Monday

Directors Institute
Opening the Door to the Common Core
August 26-28, 2013


Click on the Session Title to view the session description.

+ = Session handouts are posted

Monday, August 26 – Schedule at a Glance

Monday, August 26

7:30 – 8:15 Registration and Continental Breakfast

8:15 – 8:30 Welcome – Angela Denning

8:30 – 9:45 Keynote: “Explicit Instruction: Path to the Common Core” – Anita Archer

In this keynote, Dr. Archer will review the past 30 years of research on explicit instruction and show how the major findings can be translated into daily practice in implementing the Common Core State Standards.  Scientifically-based practices for designing lessons, delivering instruction, and providing appropriate practice will be discussed.  Handout:  PDF of PowerPoint and PowerPoint

9:45 – 10:00 Break

10:00 – 11:30 Breakout Sessions

Sue Wolf
Awareness of the role executive functions play for success in the Common Core is essential. Focus is on coaching the executive functions with strategies in order to support academic success. Examples at the individual, group, classroom, and curriculum level will be shared. Value to those with suspected or identified brain injuries as well as cognitive and psychosocial disabilities. Handout: PDF
Peggy Staples and Nicole Armstrong
Bring your magnifying glass along as the ESS Data Management team guides session participants through the many steps of the Federal October 1 Child Count/Census process including verification, reconciliation, and non-reconciliation. Handout: PowerPoint
Kacey Gregson, Bob Fitzsimmons, and Shannon Chavez
In this session, participants will learn about the three dispute resolution processes available to assist schools and parents of a child with a disability in resolving special education–related disputes: mediation, due process hearings, and state administrative complaints.
William McQueary and Susan Voirol
The presenters will introduce the eight secondary IEP transition requirements for meeting Indicator 13 responsibilities. Participants will be introduced to two additional responsibilities related to transition—the provision of the transfer of rights for students approaching the age of majority and a summary of performance for students exiting high school. This session prepares the participant for a follow-up session titled, “Compliance Monitoring & Indicator 13: Bricks and Mortar.” Handout: PowerPoint
Mary Keeney
Sure, iPads are cool! But when are they assistive technology? There are so many apps out there —how do you know which apps are good for special education? Come and hear about valuable resources for locating app reviews by trusted sources. Learn how to evaluate apps using various rubrics tied to the Common Core Standards and also hear how to determine what is suitable for students in special education. A demonstration of the “Top Twenty Apps for Special Education” will be included. Handouts: Resource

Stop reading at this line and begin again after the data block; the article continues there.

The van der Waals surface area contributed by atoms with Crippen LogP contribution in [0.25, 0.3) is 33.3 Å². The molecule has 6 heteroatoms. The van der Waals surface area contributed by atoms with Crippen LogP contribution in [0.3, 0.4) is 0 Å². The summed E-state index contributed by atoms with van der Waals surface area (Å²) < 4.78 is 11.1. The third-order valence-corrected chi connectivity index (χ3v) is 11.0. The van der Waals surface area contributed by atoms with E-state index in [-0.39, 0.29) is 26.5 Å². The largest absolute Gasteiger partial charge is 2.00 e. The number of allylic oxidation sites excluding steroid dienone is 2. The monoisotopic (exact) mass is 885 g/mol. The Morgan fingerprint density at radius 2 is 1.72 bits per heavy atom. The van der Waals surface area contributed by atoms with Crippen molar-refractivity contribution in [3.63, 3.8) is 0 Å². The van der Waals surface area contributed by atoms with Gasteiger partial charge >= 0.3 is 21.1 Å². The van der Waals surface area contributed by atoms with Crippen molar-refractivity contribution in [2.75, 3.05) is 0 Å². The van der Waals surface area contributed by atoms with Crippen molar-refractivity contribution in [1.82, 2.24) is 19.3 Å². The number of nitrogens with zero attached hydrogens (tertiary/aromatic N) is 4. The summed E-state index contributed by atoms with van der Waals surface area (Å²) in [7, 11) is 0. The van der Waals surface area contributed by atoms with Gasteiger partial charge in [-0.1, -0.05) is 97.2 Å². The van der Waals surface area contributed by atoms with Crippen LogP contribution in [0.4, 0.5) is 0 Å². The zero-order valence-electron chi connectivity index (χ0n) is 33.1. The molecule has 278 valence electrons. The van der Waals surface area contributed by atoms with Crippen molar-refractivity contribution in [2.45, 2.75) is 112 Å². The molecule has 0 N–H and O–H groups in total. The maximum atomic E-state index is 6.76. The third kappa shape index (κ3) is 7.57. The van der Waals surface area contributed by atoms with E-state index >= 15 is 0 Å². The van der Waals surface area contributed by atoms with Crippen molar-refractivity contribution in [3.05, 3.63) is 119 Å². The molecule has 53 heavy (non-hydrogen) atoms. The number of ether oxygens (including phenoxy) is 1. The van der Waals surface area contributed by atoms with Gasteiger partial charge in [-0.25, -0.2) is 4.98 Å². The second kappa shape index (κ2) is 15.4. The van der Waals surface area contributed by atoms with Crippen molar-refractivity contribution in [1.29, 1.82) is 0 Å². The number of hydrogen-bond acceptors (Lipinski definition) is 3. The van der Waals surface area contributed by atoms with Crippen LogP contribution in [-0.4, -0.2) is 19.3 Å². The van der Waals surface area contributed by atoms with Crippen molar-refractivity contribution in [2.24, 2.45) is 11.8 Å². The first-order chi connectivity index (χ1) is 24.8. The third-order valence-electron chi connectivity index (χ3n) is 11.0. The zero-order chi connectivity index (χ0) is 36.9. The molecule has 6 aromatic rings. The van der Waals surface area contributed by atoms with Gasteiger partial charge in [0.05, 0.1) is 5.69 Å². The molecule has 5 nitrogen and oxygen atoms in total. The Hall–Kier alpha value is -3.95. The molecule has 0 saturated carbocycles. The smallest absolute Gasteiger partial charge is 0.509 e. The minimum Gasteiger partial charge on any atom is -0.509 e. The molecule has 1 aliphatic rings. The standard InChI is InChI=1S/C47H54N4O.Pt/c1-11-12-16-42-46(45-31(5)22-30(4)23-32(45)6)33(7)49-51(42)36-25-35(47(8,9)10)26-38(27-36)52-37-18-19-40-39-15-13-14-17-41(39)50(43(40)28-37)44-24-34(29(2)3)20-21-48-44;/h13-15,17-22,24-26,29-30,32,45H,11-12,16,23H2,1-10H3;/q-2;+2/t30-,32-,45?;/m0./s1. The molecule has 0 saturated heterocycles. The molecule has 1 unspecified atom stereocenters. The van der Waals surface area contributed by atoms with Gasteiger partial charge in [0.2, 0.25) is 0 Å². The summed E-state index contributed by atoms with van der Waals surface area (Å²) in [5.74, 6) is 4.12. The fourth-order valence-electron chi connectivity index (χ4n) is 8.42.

Carol Kosnitsky
Ultimately, improved outcomes for students with disabilities will come from improved collaboration between general and special education. Yet so much seems outside of the special education administrator’s control. This session will focus on the opportunities available when districts adopt the principles of Universal Design of Learning to ensure all students and teachers will succeed! Handout: PowerPoint and Guidelines
Kent Gerlach
This session will address some of the current legal and ethical issues involving employment, and training and supervision of paraeducators. Topics will focus on clarifying the appropriate role of paraeducators who assist with instruction, and the need for state and local policy. ESEA and IDEA mandates “Appropriate Supervision of Paraprofessionals.” How is “appropriate supervision” defined? Quality indicators for designing staff development for paraeducators, administrators, and teachers will be addressed.
Outcomes:

  • Participants will be able to understand the importance of state and local policy regarding paraeducator qualifications, training and supervision.
  • Participants will understand the importance of developing ethical guidelines for paraprofessionals who assist with instruction and for teachers who supervise. CEC’s new Professional Ethical Principles regarding paraeducator supervision and training will be distributed.
  • Participants will receive an update of the current legal issues involving paraeducators and their supervisors.
  • Participants will gain knowledge of what parents need to know about paraeducators who assist with instruction.
  • Participants will be provided a framework for the development of effective staff development for both paraeducators and teachers using the CEC Knowledge and Skills guidelines.

Handouts: PowerPoint, Handout 1, Handout 2, and Handout 3

Steve Leinwand
This fast-paced, example-laden presentation will explore and model a set of research-affirmed instructional strategies that provide all students, especially special education students, with greater access to mathematical skills and concepts. Handout: PowerPoint

11:30 – 12:45 LUNCH

SEAA Luncheon will be held in Aurora ABCD